A Cape Cod Rose Grower's Secrets
Take a stroll through this master gardener's rose garden on Cape Cod and get insider tips on growing beautiful roses.
Irwin and Cindy Ehrenreich are passionate about roses. In fact, to pay a visit to their home and gardens is nothing short of inspiring. Nestled on a bend on Cape Cod's historic Route 6A is a beautiful homestead that the couple has lovingly returned to its glory since it was first built in the 1600s. Just as lovely as the inside of the house are their outside gardens comprised almost entirely of roses. These gardens contain over 600 different varieties. As you wander the grass paths, your senses are filled with color, fragrance and fascination with so many different varieties of roses. However it wasn't always this way.
The Ehrenreich's journey started eighteen years ago when the couple had an unexpected catastrophic event that forced them down a different occupational path. Little did they know that their new path was paved with roses. It first started with miniature roses and over time has bloomed into a full-time consultation business. Over the past eighteen years, the Ehrenreichs have immersed themselves in learning all that they can about roses. Irwin even worked at a local garden center for years on the Cape. His expertise was roses. During this time, he was given the nickname, The Rose Man. That nickname is still with him today. When the Ehrenreichs are not tending to others' rose gardens or their own, they attend rose shows, seek out new varieties, and also lecture at numerous venues around New England.
- Though roses can be a bit intimidating for many gardeners, I was lucky enough to learn some rose keeping basics as well as some of The Rose Man's secrets.
- When designing a rose garden, roses appreciate being planted in a spot with good morning sun, at least six hours.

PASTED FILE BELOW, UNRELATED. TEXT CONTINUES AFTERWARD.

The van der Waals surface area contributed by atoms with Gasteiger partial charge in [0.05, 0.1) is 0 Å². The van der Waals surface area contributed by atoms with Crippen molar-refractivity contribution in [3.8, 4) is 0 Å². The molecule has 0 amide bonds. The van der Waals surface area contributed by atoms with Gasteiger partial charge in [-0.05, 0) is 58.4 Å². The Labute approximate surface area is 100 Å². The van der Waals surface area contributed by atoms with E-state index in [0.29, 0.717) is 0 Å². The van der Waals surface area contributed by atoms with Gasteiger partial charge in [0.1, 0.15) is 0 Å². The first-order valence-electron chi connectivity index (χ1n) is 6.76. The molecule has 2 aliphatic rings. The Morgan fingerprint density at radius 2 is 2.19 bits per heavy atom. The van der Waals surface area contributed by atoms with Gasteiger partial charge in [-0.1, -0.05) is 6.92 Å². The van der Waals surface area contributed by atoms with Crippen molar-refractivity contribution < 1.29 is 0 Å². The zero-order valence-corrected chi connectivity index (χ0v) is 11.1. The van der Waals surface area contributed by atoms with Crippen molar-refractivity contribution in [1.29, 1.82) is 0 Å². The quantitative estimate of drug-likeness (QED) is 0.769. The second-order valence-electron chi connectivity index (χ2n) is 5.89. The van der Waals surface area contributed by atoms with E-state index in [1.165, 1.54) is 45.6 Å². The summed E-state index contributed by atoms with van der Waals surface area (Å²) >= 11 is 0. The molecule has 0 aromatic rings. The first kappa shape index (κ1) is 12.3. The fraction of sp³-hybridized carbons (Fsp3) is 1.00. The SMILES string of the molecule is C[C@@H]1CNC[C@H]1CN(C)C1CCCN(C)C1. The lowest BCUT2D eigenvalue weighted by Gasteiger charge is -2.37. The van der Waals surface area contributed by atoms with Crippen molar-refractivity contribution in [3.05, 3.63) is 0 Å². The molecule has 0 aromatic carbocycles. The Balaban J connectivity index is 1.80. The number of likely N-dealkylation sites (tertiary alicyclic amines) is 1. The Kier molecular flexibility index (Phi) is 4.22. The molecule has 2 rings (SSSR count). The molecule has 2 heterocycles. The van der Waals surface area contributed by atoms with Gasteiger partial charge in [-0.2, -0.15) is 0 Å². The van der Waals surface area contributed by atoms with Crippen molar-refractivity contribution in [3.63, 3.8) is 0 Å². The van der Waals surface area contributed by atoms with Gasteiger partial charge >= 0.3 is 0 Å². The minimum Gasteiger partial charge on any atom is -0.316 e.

- Once a garden location has been settled upon, then it is important to determine the amount of planting space available. When selecting roses be sure to base their spacing on their mature size.
- For standard sized roses begin by digging a hole at least two feet wide and at least sixteen inches deep. Remove the soil from the hole and place it into a wheelbarrow. To that soil add two cups of composted manure, two shovels of peat moss, one cup of granular lime, one cup of super phosphate, and two cups of organic rose fertilizer. When you are ready to plant the rose, if your rose is grafted, be sure to bury the bud union at least two inches below the soil. Return your soil mixture back to gradually fill in the hole. Push the soil into place with your fingers, water and then add more soil as needed. With the remaining soil, create a watering well around the base of the rose plant. Then cover with your choice of mulch.
- For the next week water your newly planted roses each day then move onto weekly waterings.
- Watering in the morning is always best.
- During their growing season, the roses should be fed monthly and deadheaded on a weekly basis for repeat blooms. It is also important to inspect your roses weekly for signs of disease and pest infestations. There are both organic and traditional products to treat issues that arise.
- In the northeast the growing season is April through September. Once October arrives, it is no longer necessary to deadhead the roses. Instead allow the rose hips to form, as this will transition the plant to winter dormancy.
- To winterize your roses mound mulch around the base of the rose plant approximately twelve inches high.
- Pruning should be reserved for the spring, when the forsythias bloom.
- Now take a peek at the photo gallery and captions below for inspiration from The Rose Man's gardens.